Herbs That Can Do Both Good and Harm to Children

Every mom wants the best for her child, and herbs can really contribute toward good health. Which ones should we have at home and which are best avoided?

Using herbs on children has similarly strict rules to using medication. Herbs should be always used in moderate amounts and in exactly defined doses, and one should always carefully study all the possible effects and allergies associated before using them for the first time. Use herbs one at a time at first to easily identify the possible negative reactions and their cause. Keep in mind that in more serious states and illnesses one should always seek out the help of a pediatrician and to listen to their recommendations.

What You Must Remember
It is important to follow several rules. Herbal baths and air fresheners are the best ways to introduce babies to herbs, and be sure always to choose herbs with mild effects. Breastfeeding mothers are at an advantage as they can start using herbs in the first weeks after giving birth, but they should only use the herbs they have already used during pregnancy and have tested.

For a Calmer Tummy
Herbs are most often given to children in the forms of infusions or baths. Breastfed children receive all the materials they need by means of breast milk. It tends to happen that the first herbs a breastfeeding mother seeks out are those that reduce gaseousness. The best helpers in this period are fennel, anise or cumin. Another popular herb is dill, which also has calming effects and improves the sleep of breastfed babies, which is priceless to many new mothers. Children off breast milk that suffer from gaseousness may be served, after receiving a doctor’s permission, a weak fennel or anise infusion. It is also possible to dip a napkin into the prepared infusion and to apply it as warm compressions on the baby’s tummy, gently massaging it in.

Against Skin Problems
If a baby shows symptoms of skin disease, the best way to help is bathing him or her in agrimony infusion. It helps against sores and various kinds of eczema. A similar effect can be achieved by adding weak black tea into a wash tub. To soothe the skin you can also use chamomile or oak bark.

In Times of Colds, Fevers and Coughs
When dealing with colds and coughs, children over six months of age may use black briar, plantain or thyme syrup or infusion. For the smallest children, thyme, mint or clove infusion baths are better. It is recommended to spend five minutes in such a bath. Not only does it have relaxing effects, but it also helps unclog and disinfect the airways.

Herbs against cough and cold symptoms can be also used in meals for children over the age of three. Oregano, marjoram and anise help release phlegm, so feel free to use them even in larger volumes when cooking soups and other meals.

Children’s fevers can be alleviated by means of lilac or linden blooms, or with briar, oak bark or meadowsweet. Sore throats can be combated with thyme or rowan syrup. If it is a vaccination that caused the fever, you can suppress it with yarrow.

The flu is best dealt with using chamomile. This herb has a universally positive effect, it is anti-inflammatory, suppresses pain, and disinfects. It also brings about calming feelings and reinforces the immune system. However, do not use it on children under the age of fourteen months. Chamomile can induce some gaseousness and cause abdominal pain in the smallest of babies. However, when dealing with flu, you can prepare your children an inhalant of thyme, mint, salvia or lavender.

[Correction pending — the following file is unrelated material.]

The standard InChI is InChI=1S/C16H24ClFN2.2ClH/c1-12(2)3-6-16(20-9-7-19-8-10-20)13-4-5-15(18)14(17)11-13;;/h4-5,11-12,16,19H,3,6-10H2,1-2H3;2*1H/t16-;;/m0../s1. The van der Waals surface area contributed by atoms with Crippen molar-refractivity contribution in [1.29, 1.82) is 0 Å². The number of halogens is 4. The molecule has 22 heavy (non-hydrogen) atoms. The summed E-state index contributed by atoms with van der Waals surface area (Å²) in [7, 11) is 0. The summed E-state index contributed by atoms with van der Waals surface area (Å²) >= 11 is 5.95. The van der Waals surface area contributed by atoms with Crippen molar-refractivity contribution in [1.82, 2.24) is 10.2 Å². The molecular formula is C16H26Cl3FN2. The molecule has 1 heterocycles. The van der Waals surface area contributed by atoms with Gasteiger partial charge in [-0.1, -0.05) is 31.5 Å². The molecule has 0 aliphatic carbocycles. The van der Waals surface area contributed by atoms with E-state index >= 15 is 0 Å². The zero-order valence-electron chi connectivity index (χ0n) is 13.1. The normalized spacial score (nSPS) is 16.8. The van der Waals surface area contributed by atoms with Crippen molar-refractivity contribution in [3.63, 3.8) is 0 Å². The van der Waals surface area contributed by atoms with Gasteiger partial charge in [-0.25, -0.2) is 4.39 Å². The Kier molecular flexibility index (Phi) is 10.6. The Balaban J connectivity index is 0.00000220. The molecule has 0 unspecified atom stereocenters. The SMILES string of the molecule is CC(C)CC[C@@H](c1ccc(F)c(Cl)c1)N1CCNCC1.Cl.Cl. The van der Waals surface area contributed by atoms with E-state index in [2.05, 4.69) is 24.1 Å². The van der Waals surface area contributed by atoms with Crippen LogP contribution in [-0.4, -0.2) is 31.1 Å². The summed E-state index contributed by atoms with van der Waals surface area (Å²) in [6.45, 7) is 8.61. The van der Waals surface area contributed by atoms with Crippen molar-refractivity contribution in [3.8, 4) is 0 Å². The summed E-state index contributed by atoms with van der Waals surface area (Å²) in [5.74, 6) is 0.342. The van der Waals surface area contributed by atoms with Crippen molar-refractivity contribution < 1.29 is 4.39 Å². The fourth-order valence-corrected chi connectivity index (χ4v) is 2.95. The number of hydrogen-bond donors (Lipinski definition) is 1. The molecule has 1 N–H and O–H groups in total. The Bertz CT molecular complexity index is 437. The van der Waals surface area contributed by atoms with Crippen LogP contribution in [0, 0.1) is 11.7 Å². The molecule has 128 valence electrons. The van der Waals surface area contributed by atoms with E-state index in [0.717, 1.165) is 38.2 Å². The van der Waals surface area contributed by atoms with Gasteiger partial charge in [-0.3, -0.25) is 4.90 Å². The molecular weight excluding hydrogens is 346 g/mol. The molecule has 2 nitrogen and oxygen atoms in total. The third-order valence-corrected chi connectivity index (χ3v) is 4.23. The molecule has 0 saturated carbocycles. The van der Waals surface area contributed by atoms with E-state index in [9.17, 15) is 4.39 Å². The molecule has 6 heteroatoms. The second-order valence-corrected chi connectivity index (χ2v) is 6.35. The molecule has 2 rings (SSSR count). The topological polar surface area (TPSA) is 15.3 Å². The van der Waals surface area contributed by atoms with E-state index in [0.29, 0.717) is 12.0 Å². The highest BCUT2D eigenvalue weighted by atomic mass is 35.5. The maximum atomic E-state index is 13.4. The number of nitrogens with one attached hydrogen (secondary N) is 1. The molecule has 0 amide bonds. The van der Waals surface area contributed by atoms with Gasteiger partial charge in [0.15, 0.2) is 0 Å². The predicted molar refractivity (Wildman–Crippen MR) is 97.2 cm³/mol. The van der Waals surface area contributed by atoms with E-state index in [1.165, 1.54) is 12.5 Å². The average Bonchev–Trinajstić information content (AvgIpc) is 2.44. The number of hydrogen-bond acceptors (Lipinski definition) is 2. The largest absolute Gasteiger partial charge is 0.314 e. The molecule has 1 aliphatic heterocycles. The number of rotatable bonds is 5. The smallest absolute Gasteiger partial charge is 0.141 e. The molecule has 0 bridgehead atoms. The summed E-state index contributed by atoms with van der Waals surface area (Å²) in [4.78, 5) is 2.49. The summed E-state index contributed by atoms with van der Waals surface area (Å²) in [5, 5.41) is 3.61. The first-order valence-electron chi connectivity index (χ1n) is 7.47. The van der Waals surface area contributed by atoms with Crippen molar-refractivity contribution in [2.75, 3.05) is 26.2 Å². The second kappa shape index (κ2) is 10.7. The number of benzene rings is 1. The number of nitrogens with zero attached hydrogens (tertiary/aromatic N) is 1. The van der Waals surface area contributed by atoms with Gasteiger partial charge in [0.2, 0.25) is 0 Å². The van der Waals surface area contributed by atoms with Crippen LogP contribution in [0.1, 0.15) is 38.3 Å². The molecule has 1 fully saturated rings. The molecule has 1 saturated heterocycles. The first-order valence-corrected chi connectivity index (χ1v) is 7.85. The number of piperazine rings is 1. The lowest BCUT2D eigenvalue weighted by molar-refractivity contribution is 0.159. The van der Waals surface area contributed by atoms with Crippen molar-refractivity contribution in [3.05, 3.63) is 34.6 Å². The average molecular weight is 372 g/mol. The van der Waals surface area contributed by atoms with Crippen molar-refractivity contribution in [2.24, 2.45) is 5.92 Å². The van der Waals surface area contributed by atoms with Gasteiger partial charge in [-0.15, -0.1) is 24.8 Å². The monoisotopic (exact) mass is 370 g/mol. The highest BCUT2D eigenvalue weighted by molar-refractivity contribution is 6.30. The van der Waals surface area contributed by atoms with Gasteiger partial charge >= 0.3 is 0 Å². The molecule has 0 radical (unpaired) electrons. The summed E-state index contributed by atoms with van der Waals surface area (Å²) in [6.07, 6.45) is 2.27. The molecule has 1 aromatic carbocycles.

Problems associated with growing teeth can be alleviated with althea, chamomile, fennel or salvia. Infusions of these herbs can be also used for a gentle gum massage. Older children may also use a gargling mixture of plantain and agrimony to deal with gum pain and inflammation.

For Calming Down and Improving Sleep
To help children sleep better we can use lemon balm or lavender. Lemon balm is best in the form of tea, whereas lavender can be dripped in liquid form on a child’s pillow. Once you’ve done that let the oil soak into the pillow and allow the aroma to dissipate, so that it doesn’t irritate the child with its intensity. When calming a child down you can also use beechnuts, hops, valerian, lady’s mantle or St John’s wort. To alleviate an older child’s hyperactivity you can use chamomile or red shamrock blooms.

But Never Give Children…
…a herbal mixture whose individual constituents you haven’t yet tried. Otherwise you are risking an allergic reaction. Do not forget that just because a toddler responds well to the leaves of a certain herb it doesn’t mean they may not be allergic to its blooms, and the other way around. Never serve children herbal mixtures containing alcohol or bitter, irritant herbs like licorice, wormwood or centaury. Never serve herbal teas just for the flavor, or for longer than two weeks, and always use them to deal with specific problems. The body may otherwise get used to the effective compounds, which could lead to them later having no effect when actually needed.

Find out more in a beautiful book of 7 Best Herbs for Moms and Kids

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